It's always a big deal, for example, when a popular chain changes its menu. Monthly planning, perfecting and testing often precede. But not always the same positive feedback can be expected.
Despite all the preparations for new offer you can not always predict the reaction of the guests. Dissatisfaction of guests can quickly spread over the various social media channels.
Social Test Kitchen Tips
That's exactly why we've outlined three ways to tackle calmer changes
1. Determine what customers want
Large restaurant chains invest a lot of money in research and development, but what if there was an easy way to find out what customers wanted?
In the US, some companies are already set to question their followers in advance. So a chain turned to their social media followers when the company wanted to introduce a new option for green tea. In the conversations, e.g. Asked questions like, "Who talks about green tea?" and "what is your opinion on green tea?". The managers of the catering group quickly learned that their followers always spoke of different flavors of green tea. The company knew that, to be successful, it had to be driven by a niche taste. They chose a green mango tea. Thanks to social media, the election was a hit and still a popular menu option.
2. Monitor customer responses and adjust them as needed
Today, social media for a restaurant is what a stethoscope means to a doctor. The social media shows very quickly what and where is currently announced or maybe critically questioned. When a social media team from another US supply chain noticed a growing number of complaints about a new "carnitas prescription", it immediately began to look for solutions to counteract (and correspondingly minimize) the negative mood. An active social media analysis has revealed the cause of the problem; At that time, many people pointed to a cinnamon taste that, in their opinion, did not belong in the "carnitas". So the team soon discovered that the individual restaurants needed more training and education to properly cook and spice up the pork.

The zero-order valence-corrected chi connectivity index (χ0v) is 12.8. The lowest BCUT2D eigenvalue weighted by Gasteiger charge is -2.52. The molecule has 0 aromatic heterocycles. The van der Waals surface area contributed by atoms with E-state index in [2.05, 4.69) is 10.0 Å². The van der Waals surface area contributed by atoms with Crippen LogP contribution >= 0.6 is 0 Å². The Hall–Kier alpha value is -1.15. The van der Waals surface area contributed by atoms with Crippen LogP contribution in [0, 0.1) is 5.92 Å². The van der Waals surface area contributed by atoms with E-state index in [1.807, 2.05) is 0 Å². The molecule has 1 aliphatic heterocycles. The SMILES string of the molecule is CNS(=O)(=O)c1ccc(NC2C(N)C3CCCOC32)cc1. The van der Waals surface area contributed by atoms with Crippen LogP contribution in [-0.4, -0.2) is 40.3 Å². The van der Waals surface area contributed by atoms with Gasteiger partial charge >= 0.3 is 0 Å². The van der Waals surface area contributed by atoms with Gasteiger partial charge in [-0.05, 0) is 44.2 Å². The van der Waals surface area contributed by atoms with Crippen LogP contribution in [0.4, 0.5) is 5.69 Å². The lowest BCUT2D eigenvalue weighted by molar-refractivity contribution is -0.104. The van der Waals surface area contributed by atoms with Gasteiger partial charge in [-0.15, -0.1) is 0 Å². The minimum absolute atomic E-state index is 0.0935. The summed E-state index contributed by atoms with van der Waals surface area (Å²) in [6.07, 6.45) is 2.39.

3. Measure and evaluate the success
Thanks to this social media analysis, "Carnitas Burritos" tasted better nationally and above all the same. After following the conversations in the social media, one experienced a quick change of mood. The amount of conversation about the "bad" pork shrank quickly by almost 75 percent. Posts mentioning the new recipe were much more positive and commented. Even posts that expressed aversion and hatred were replaced by comments like "I love the new pork".
Changes in the catering industry are necessary to address the different guest demands and also to be fair. While social media can sometimes be seen as a hotbed of negative sentiment, it is precisely these that offer insights that can help improve business. They are an invaluable resource. Social media is the best source for public opinion and thus your perfect test kitchen.